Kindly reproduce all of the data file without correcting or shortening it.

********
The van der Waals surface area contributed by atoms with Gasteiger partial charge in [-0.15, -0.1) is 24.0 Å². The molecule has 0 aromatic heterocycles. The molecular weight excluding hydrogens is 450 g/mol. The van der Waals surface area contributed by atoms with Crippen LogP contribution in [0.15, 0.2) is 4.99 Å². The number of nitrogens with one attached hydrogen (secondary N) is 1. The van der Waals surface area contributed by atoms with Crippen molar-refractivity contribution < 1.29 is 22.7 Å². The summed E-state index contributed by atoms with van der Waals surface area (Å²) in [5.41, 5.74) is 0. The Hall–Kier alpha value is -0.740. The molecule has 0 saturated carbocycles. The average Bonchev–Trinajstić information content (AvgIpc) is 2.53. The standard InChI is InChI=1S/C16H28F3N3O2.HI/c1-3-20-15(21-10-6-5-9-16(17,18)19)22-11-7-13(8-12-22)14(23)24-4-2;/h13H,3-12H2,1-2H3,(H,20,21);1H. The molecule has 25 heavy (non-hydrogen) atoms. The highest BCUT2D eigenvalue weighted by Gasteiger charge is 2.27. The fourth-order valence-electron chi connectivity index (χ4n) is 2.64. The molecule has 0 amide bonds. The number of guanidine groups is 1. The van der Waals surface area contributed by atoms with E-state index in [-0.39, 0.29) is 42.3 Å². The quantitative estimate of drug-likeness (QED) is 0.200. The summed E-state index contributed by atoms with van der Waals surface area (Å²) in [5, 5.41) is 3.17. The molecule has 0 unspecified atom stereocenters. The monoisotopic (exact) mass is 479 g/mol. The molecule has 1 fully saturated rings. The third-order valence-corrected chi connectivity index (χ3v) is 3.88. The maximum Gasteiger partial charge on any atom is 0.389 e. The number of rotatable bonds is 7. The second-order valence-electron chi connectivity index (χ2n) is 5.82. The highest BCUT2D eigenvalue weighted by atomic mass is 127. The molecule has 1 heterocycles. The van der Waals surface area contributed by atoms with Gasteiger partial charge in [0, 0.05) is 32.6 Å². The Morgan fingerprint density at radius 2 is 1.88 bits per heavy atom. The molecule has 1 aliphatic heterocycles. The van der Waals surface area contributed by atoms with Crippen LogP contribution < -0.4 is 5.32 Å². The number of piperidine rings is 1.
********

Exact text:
The van der Waals surface area contributed by atoms with Gasteiger partial charge in [-0.15, -0.1) is 24.0 Å². The molecule has 0 aromatic heterocycles. The molecular weight excluding hydrogens is 450 g/mol. The van der Waals surface area contributed by atoms with Crippen LogP contribution in [0.15, 0.2) is 4.99 Å². The number of nitrogens with one attached hydrogen (secondary N) is 1. The van der Waals surface area contributed by atoms with Crippen molar-refractivity contribution < 1.29 is 22.7 Å². The summed E-state index contributed by atoms with van der Waals surface area (Å²) in [5.41, 5.74) is 0. The Hall–Kier alpha value is -0.740. The molecule has 0 saturated carbocycles. The average Bonchev–Trinajstić information content (AvgIpc) is 2.53. The standard InChI is InChI=1S/C16H28F3N3O2.HI/c1-3-20-15(21-10-6-5-9-16(17,18)19)22-11-7-13(8-12-22)14(23)24-4-2;/h13H,3-12H2,1-2H3,(H,20,21);1H. The molecule has 25 heavy (non-hydrogen) atoms. The highest BCUT2D eigenvalue weighted by Gasteiger charge is 2.27. The fourth-order valence-electron chi connectivity index (χ4n) is 2.64. The molecule has 0 amide bonds. The number of guanidine groups is 1. The van der Waals surface area contributed by atoms with E-state index in [-0.39, 0.29) is 42.3 Å². The quantitative estimate of drug-likeness (QED) is 0.200. The summed E-state index contributed by atoms with van der Waals surface area (Å²) in [5, 5.41) is 3.17. The molecule has 0 unspecified atom stereocenters. The monoisotopic (exact) mass is 479 g/mol. The molecule has 1 fully saturated rings. The third-order valence-corrected chi connectivity index (χ3v) is 3.88. The maximum Gasteiger partial charge on any atom is 0.389 e. The number of rotatable bonds is 7. The second-order valence-electron chi connectivity index (χ2n) is 5.82. The highest BCUT2D eigenvalue weighted by atomic mass is 127. The molecule has 1 heterocycles. The van der Waals surface area contributed by atoms with Gasteiger partial charge in [0, 0.05) is 32.6 Å². The Morgan fingerprint density at radius 2 is 1.88 bits per heavy atom. The molecule has 1 aliphatic heterocycles. The van der Waals surface area contributed by atoms with Crippen LogP contribution < -0.4 is 5.32 Å². The number of piperidine rings is 1.